UPDATE 3-Japan govt at risk of setback as voters go to poll

* Election results could put PM’s job at risk

* Ruling party setback could hamper fiscal reform efforts

* Ruling Democrats may need new partners

* Voters unhappy with most parties
(Adds more voter comments)

By Linda Sieg and Chikafumi Hodo

TOKYO, July 11 (BestGrowthStock) – Japanese were voting on Sunday
in an upper house election that could deliver a major blow to
Prime Minister Naoto Kan’s government, stalling efforts to curb
a huge public debt and putting the premier’s job at risk.

Sagging support for the Democratic Party of Japan (DPJ),
which surged to power for the first time last year, rebounded
after Kan — Japan’s fifth leader in three years — replaced
his indecisive predecessor last month.

But ratings slipped again after Kan floated the long taboo
topic of raising the sales tax to curb public debt and
struggled to persuade voters he had a clear plan to fix Japan’s
woes.
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See graphics:

PM support falls over sales tax:
http://r.reuters.com/myv63g

DPJ lead narrows over rival: http://link.reuters.com/jev83j

Japan’s massive public debt: http://r.reuters.com/sez92m

Upper house seats before poll:
http://link.reuters.com/tuv85m

More stories on the Japanese politics:
[ID:nPOLJP]
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“The Democrats disappointed me. The situation has clearly
worsened in many ways. The mood of the country has become dark
after the party took power,” said Sachiko Takeda, a 64-year-old
housewife, who voted for the main opposition Liberal Democratic
Party in Tokyo.

Others admitted a sales tax rise was inevitable and said
they were willing to give the Democrats a second chance despite
months of indecisive leadership under Kan’s predecessor, Yukio
Hatoyama.

“I’m going to live on a pension, and more money going out
of my wallet is not something I desire,” said Asako Nishikawa,
60, who works for an insurance company and voted for the DPJ.
“But I’ve got grandchildren to think about.”

In an effort to soothe sales tax fears, Kan has stressed he
would not hike the levy even “one yen” without seeking a
mandate in the next lower house poll, which must be held by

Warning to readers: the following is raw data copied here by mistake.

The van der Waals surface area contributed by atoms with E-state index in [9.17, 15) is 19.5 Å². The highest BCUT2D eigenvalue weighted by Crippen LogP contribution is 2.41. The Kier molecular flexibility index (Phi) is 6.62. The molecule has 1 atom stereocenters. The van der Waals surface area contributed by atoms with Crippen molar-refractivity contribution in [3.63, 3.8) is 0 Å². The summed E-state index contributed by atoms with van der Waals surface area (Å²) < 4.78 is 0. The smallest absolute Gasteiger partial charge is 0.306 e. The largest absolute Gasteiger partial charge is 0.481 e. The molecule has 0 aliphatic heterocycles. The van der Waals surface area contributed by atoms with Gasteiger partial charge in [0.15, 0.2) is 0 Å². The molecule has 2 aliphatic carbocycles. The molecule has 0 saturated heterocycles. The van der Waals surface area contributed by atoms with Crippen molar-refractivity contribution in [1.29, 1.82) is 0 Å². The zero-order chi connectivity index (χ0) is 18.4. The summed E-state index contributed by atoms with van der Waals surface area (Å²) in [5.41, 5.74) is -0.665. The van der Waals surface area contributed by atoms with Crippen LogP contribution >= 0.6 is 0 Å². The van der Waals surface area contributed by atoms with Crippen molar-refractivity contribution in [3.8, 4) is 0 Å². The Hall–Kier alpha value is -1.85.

late 2013.

But he also argued that tough decisions were vital to avoid
a Greek-style debt crisis, since Japan’s public debt is already
close to twice the size of the nearly $5 trillion economy.

MISSING THE TARGET?

“Japan itself must make sure it avoids collapse,” Kan told
a crowd of voters under a blazing sun in western Tokyo as he
wrapped up his campaign on Saturday. “If state finances
collapse, the social security system of ordinary people would
suffer most.”

The DPJ, which ousted its long-dominant rival last year
with pledges to cut waste, prise control of policymaking from
bureaucrats and focus spending on households to boost growth,
will almost certainly run the government whatever the outcome
of Sunday’s vote because it controls the powerful lower house.

But the party needs a majority in the upper chamber to
avoid policy deadlock and begin taking steps to reduce a public
debt that is the worst among advanced countries.

Media surveys last week showed the DPJ would likely win
around 50 or even fewer of the 121 seats up for grabs in the
242-member chamber — well short of Kan’s target of keeping all
54 seats the Democrats have up for re-election.

That would deprive the DPJ and its tiny coalition partner,
the pro-spending People’s New Party, of a majority in the upper
house. The Democrats would be forced to seek new allies,
complicating the government’s ability to forge ahead with the
fiscal reform that Kan has put at the heart of his campaign.

It would also leave Kan vulnerable to a challenge from
party powerbroker Ichiro Ozawa — a critic of his sales tax
proposal — ahead of a September party leadership vote. Few,
though, would expect Kan to go without a fight.

A flurry of new, small parties has broadened voters’
options, with an increasing number of voters seen favouring
pro-reform Your Party, which is set up last year by a former
LDP lawmaker.

“I voted for Your Party because I want both the Democratic
Party and Liberal Democratic Party to make more efforts.,” said
Mitsuo Ito, a 64-year-old employee at a food company, resident
of east Tokyo.

The DPJ’s current coalition partner opposes raising the 5
percent sales tax any time soon, as do some potential allies.

Other opposition parties agree a hike is inevitable but
would probably be reluctant to help out the rival DPJ.
[ID:nTOE661014]

The leaders of two potential partners, Your Party and New
Komeito, which partnered with the Liberal Democratic Party
until its defeat last year, have rejected the idea of an
alliance with the DPJ.

Analysts say they might change their tune later, but would
drive hard bargains if the Democrats fare badly.
(additional reporting by Kiyoshi Takenaka and Rie Ishiguro;
Editing by Alex Richardson)

UPDATE 3-Japan govt at risk of setback as voters go to poll